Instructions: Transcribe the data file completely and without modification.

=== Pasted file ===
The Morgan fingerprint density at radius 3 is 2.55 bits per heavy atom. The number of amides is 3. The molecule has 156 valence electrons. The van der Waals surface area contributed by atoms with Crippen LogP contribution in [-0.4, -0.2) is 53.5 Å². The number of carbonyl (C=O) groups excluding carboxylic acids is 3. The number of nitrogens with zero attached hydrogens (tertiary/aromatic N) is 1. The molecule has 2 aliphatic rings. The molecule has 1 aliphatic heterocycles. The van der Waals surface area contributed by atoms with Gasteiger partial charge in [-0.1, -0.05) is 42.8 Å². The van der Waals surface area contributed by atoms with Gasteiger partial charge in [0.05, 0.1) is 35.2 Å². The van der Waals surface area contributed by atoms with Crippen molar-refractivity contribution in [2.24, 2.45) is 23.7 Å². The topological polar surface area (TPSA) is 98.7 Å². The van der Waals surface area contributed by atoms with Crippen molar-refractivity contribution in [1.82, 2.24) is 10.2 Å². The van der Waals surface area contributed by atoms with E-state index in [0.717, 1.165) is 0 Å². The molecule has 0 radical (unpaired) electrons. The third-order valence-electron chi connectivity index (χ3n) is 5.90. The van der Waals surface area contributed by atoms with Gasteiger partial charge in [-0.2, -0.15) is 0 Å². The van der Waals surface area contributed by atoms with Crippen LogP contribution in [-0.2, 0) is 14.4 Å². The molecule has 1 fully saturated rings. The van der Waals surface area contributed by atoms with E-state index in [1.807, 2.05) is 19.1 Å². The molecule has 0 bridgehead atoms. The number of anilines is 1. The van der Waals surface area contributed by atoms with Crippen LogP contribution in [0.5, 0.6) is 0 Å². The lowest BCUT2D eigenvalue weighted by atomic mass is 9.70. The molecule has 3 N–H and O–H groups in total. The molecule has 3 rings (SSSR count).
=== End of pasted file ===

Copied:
The Morgan fingerprint density at radius 3 is 2.55 bits per heavy atom. The number of amides is 3. The molecule has 156 valence electrons. The van der Waals surface area contributed by atoms with Crippen LogP contribution in [-0.4, -0.2) is 53.5 Å². The number of carbonyl (C=O) groups excluding carboxylic acids is 3. The number of nitrogens with zero attached hydrogens (tertiary/aromatic N) is 1. The molecule has 2 aliphatic rings. The molecule has 1 aliphatic heterocycles. The van der Waals surface area contributed by atoms with Gasteiger partial charge in [-0.1, -0.05) is 42.8 Å². The van der Waals surface area contributed by atoms with Gasteiger partial charge in [0.05, 0.1) is 35.2 Å². The van der Waals surface area contributed by atoms with Crippen molar-refractivity contribution in [2.24, 2.45) is 23.7 Å². The topological polar surface area (TPSA) is 98.7 Å². The van der Waals surface area contributed by atoms with Crippen molar-refractivity contribution in [1.82, 2.24) is 10.2 Å². The van der Waals surface area contributed by atoms with E-state index in [0.717, 1.165) is 0 Å². The molecule has 0 radical (unpaired) electrons. The third-order valence-electron chi connectivity index (χ3n) is 5.90. The van der Waals surface area contributed by atoms with Gasteiger partial charge in [-0.2, -0.15) is 0 Å². The van der Waals surface area contributed by atoms with Crippen LogP contribution in [-0.2, 0) is 14.4 Å². The molecule has 1 fully saturated rings. The van der Waals surface area contributed by atoms with E-state index in [1.807, 2.05) is 19.1 Å². The molecule has 0 bridgehead atoms. The number of anilines is 1. The van der Waals surface area contributed by atoms with Crippen LogP contribution in [0.5, 0.6) is 0 Å². The lowest BCUT2D eigenvalue weighted by atomic mass is 9.70. The molecule has 3 N–H and O–H groups in total. The molecule has 3 rings (SSSR count).